The version of “A Christmas Carol” that is currently being presented by the Shakespeare Theatre of New Jersey in Madison is an unusually musical one. And I don’t say that just because familiar Christmas carols are woven into the production. Director Brian B. Crowe, working with Neil Bartlett’s 1994 adaptation of the Charles Dickens classic, has actors portraying bells tolling, clocks ticking, even electric lights buzzing.
“Shoe off, shoe off, slipper on, slipper on,” Scrooge intones to himself, early on, after he comes home from work, giving us a clue as to how dreary his life has become: He’s just grimly going through the motions, and not really living.
Similarly, his clerks give voice to the the drudgery he imposes on them, rhythmically muttering “scratch, scratch, scratch” as they write.
With most of the characters playing multiple roles, and the dialogue tending to be brief exchanges among characters, not long speeches, this is a production that draws you into its fast-moving flow, and packs a lot of action and amusement into its two hours and 15 minutes (with one intermission).
It’s got some good special effects, including an eerie entrance for the Marley’s Ghost, and a scarily supernatural spin on the Ghost of Christmas Future. Of course, it’s also got a joyful, uplifting resolution.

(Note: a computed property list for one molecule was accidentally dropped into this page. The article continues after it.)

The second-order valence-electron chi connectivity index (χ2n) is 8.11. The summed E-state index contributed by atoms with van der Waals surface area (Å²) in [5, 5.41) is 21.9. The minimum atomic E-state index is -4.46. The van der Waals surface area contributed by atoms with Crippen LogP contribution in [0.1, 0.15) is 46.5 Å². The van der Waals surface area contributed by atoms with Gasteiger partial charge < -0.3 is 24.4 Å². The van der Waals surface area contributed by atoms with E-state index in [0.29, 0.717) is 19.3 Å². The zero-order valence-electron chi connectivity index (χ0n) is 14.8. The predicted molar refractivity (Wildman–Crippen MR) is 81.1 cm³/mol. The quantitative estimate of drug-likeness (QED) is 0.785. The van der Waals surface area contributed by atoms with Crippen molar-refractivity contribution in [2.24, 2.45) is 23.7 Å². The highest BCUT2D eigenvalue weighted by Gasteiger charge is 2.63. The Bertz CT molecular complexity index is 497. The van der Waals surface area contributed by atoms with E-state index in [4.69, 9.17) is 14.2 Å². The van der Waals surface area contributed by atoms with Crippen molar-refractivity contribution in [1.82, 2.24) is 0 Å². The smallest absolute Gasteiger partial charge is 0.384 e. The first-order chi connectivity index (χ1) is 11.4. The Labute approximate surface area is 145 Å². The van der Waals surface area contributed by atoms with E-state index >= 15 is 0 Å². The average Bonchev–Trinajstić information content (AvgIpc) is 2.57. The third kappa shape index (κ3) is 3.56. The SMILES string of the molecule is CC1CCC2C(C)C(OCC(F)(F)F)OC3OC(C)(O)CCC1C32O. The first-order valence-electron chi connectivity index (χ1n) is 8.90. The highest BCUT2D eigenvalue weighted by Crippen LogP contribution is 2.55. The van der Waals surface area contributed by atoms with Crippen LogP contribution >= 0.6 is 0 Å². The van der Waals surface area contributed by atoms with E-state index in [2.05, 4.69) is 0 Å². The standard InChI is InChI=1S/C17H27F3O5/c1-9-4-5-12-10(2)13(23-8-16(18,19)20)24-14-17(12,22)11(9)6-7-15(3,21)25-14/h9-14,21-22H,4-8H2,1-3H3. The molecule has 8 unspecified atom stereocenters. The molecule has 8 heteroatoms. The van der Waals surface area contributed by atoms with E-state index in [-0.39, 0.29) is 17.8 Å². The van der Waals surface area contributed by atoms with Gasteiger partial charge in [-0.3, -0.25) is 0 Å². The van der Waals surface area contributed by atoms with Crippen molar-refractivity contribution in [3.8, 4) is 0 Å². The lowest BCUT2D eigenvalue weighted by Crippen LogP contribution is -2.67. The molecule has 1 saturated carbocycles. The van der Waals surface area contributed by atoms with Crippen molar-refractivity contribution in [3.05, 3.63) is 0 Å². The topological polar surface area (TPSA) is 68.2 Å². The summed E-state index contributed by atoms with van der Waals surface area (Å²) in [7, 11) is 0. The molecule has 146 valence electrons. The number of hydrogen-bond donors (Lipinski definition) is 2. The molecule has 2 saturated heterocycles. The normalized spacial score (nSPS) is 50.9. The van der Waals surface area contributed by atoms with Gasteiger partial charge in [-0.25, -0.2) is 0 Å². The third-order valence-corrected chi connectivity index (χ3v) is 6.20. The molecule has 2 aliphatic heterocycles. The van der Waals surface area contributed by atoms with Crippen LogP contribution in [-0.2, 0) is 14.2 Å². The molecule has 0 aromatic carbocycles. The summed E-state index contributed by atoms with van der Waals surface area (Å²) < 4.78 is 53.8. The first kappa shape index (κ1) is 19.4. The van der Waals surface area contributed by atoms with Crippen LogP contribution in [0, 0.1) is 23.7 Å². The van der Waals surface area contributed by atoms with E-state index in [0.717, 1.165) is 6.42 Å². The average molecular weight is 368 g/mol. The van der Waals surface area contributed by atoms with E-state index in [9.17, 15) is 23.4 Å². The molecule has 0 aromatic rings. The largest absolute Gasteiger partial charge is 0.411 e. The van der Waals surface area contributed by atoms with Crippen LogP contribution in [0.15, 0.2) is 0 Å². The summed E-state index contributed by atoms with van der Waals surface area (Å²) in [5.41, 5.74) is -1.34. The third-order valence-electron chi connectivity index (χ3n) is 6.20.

Just a very solid production, all the way around.
Veteran Shakespeare Theatre of New Jersey ensemble member Ames Adamson is excellent as Scrooge. He renders him as utterly heartless and ferociously irascible at first — appropriately enough for a character who, when asked to make a contribution to help those who have no place to live, spits out, “Are there no prisons?” But as the play proceeds, Adamson lets bits of humanity poke through, slowly, until Scrooge absolutely rejoices in his rebirth.
Clark Scott Carmichael projects everyman goodness as the play’s second most important character, Scrooge’s employee Bob Cratchit, whose warm family life stands in utter contrast to the emptiness of Scrooge’s life. Carmichael also is responsible, in another role, for the show’s big comic surprise (which I won’t reveal here).
All of the actors in the 10-person cast, except for Adamson, play multiple roles. Bartlett sees it as “essential,” in fact, that the person playing Scrooge is only Scrooge. He wrote in 2014 that Scrooge …
… is, after all, a man with no imagination, and an iron-bound miserliness of both word and gesture. Around him, the rest of the company should — with complete disregard for size, accent, gender or colour — be free to mischievously quick-change their way through all of the other roles. The effect of this division between those-who-transform and he-who-doesn’t is simple, but profound — in fact, it’s the essential engine of the script. It means that not just the story but the very way it is being told on stage goads, provokes, surprises and finally shocks Scrooge into rejoining the human race …
You probably know this story well. But this production’s take on it is a fresh one, and its musical qualities — and all-around liveliness — make it an ideal first “Christmas Carol” for younger attendees, as well.
The Shakespeare Theatre of New Jersey at Drew University in Madison presents “Charles Dickens’ A Christmas Carol” through Dec. 29. Visit shakespearenj.org.
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